I had barely been a Syracuse resident for five days. It was the first hour of the first day of my new job here. I was scanning the website of CNY Central, the television station where I now work, and this was the big headline at the top of the page: “Website ranks Syracuse as one of the worst U.S. cities to live in.”
Quite the glowing endorsement for your new hometown, isn’t it? If I hadn’t spent my first 22 years as a Central New York native and had no knowledge of the region at all, I probably would’ve been wondering: Luke, what the hell were you thinking?
The Salt City was ranked by the website 24/7 Wall St. at No. 31 on its list of worst U.S. cities to live in with a population of at least 65,000. They were ranked based on things like crime rates, employment growth, attractions, educational attainment and housing affordability. The website cited the city’s high poverty rate, struggling job market and cheap housing prices for its placement on the list.
There are naturally going to be those who completely agree with the city’s standing and wonder why someone like me would move here. Others would defend the city until hell freezes over — and if you’re here in late January, you may very well think that it had already.
I don’t think anyone denies that Syracuse has its problems, or that anyone believes its struggles are unique in upstate New York. After all, Rochester was ranked No. 32 and Buffalo No. 22 on 24/7 Wall St.
And that includes me. I’ve used this column to criticize the city and its way of doing things several times in the two years I’ve been away. I spent that time in the Capital Region as the Monday editor at a daily newspaper, while making sure to keep close tabs on the latest news and politics of this area.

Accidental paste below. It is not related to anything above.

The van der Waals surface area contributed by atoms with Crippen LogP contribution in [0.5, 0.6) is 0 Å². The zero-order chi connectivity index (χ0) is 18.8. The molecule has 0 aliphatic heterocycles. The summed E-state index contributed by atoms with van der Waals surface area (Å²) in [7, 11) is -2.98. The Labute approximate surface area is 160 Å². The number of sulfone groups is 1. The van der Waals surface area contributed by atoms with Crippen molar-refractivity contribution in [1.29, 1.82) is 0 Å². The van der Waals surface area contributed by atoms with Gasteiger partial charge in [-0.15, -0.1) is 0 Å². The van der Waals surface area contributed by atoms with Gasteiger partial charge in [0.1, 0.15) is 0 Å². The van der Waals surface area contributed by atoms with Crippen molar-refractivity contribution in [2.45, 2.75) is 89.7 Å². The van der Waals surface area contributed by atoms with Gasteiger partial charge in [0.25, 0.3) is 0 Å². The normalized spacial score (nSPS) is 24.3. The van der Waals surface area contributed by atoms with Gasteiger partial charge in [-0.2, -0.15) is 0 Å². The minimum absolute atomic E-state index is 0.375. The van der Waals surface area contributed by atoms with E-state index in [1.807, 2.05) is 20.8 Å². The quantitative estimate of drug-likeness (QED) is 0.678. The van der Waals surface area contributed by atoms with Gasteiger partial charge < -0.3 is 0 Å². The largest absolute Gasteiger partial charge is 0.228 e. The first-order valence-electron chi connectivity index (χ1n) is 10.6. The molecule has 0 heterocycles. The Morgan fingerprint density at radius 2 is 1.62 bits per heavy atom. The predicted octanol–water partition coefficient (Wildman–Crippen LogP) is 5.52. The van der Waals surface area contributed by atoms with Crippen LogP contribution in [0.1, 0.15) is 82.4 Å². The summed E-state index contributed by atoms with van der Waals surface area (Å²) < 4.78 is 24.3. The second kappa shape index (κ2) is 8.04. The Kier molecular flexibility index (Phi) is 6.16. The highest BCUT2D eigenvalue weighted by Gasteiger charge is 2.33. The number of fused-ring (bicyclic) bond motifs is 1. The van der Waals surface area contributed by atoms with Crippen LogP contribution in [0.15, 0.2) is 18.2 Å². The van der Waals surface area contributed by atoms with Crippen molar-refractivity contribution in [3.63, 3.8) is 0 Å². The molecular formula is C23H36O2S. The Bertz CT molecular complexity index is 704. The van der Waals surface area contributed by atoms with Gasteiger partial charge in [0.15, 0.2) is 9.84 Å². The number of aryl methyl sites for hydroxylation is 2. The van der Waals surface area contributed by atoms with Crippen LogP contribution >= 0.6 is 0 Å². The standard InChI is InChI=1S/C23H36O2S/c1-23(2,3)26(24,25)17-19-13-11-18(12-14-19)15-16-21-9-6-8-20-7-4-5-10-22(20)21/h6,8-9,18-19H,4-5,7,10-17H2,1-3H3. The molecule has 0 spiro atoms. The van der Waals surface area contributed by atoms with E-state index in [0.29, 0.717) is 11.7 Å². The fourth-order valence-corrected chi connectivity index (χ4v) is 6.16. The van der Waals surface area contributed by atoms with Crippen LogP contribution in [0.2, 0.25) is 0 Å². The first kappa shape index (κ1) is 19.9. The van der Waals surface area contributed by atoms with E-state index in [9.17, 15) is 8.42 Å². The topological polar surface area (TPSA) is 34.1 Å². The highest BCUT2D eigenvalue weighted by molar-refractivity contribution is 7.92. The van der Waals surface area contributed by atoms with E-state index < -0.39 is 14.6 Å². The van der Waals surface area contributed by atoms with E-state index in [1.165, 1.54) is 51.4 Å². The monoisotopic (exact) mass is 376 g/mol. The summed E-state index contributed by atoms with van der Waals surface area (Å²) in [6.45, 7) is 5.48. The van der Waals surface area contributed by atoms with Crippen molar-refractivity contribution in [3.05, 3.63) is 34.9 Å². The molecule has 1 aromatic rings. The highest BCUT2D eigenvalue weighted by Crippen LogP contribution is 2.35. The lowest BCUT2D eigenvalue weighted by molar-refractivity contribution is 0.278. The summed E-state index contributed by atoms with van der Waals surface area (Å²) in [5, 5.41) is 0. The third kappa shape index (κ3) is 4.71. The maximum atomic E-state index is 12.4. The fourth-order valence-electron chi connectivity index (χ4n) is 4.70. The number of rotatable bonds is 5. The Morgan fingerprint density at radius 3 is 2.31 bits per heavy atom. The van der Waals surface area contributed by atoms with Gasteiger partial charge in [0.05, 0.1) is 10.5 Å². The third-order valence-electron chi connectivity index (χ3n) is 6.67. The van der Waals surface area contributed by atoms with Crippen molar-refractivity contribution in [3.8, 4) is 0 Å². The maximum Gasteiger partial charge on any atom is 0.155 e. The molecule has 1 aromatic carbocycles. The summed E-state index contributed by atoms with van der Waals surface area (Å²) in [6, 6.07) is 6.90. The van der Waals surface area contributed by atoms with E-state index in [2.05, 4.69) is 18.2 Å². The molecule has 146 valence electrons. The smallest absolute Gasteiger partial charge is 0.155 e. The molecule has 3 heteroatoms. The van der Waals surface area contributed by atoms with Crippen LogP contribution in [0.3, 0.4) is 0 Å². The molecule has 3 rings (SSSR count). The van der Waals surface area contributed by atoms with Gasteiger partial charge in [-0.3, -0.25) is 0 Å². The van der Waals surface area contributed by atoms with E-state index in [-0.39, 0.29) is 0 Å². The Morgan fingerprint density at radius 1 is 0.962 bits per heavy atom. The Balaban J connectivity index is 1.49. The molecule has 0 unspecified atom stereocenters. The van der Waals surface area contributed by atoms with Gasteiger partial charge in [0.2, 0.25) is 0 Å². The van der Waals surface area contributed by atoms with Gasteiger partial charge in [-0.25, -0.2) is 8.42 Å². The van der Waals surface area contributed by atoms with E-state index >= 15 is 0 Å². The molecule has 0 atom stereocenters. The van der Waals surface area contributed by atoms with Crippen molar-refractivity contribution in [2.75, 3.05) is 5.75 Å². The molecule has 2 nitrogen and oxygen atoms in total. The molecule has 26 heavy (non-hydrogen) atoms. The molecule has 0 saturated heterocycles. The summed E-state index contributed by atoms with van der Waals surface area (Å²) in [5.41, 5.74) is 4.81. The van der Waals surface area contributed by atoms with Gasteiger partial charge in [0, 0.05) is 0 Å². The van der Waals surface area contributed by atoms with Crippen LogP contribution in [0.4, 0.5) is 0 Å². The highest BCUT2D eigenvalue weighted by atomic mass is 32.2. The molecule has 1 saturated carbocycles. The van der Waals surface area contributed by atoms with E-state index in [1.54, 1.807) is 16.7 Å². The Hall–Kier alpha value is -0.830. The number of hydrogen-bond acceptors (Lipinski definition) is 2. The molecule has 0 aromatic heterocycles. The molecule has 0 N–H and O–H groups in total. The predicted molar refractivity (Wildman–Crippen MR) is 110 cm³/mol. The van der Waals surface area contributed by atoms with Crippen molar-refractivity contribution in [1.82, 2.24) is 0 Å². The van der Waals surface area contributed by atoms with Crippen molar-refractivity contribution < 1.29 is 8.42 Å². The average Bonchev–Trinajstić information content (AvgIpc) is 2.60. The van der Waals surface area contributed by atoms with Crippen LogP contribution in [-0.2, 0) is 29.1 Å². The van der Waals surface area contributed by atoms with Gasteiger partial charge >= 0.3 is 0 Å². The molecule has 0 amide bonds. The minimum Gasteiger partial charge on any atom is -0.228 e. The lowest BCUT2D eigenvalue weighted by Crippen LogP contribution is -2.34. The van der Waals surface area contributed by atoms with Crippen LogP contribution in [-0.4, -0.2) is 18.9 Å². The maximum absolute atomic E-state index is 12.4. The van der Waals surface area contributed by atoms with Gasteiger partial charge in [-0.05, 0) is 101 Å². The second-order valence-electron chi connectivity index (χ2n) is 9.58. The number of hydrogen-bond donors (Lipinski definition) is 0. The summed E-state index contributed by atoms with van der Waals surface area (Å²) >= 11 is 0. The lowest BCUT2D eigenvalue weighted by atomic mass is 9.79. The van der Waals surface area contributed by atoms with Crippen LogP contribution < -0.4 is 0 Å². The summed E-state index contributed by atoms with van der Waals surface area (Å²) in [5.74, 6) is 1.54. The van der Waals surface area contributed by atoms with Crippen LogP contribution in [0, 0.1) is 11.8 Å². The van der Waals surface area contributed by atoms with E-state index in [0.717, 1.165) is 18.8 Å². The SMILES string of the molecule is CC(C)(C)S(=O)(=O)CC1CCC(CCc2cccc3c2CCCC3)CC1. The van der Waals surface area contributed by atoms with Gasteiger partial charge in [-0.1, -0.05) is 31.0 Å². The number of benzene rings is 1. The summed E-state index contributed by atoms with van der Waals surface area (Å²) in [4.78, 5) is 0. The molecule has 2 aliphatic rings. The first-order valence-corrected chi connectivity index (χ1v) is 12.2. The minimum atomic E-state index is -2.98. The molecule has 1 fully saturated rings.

There are lots of things I would like to see change here. I would like to see special attention given to re-energizing the area economically. Yes, industry defined the city for more than 100 years, but what can we use to redefine it in the 21st century?
I would like to see a mass overhaul of the area’s aging infrastructure, including the reconstruction of Interstate 81 through the city, done carefully and correctly.
I would like to see a more community-to-community effort to combat poverty and the heroin epidemic.
Most important, I would like to see more reasons for recent 24-year-old college graduates like myself to move here and fewer reasons for others to leave, as so many people have done in the last few decades.
Yes, I wish some things here were different. But does that mean I think it’s one of the worst places in the country to live in? It’s too soon for me to answer that question definitively. But I don’t believe my current opinion will change as the weeks and months here move along.
I’ve already had Hofmann hot dogs, been to Onondaga Lake Park and shopped at Wegmans. I get to work among a great collection of journalists, from veterans of the field who I grew up watching every morning while I ate my cereal, to young professionals I’ve crisscrossed with in the New York media market since college who are now making a living. And there’s just something I like about the buzz of Destiny USA during the holidays and excitement around the New York State Fair at the end of summer.
All of that certainly doesn’t seem too bad to me. Plus, statistics, studies and rankings of worst cities to live in are hardly the reasons we decide whether to live in Syracuse or not.
And in case they are, try this one: Earlier this year, Syracuse was ranked No. 49 out of 589 cities for top places for recent college graduates to live in and work.
As a young media professional and new resident of the city, I think I like that one better.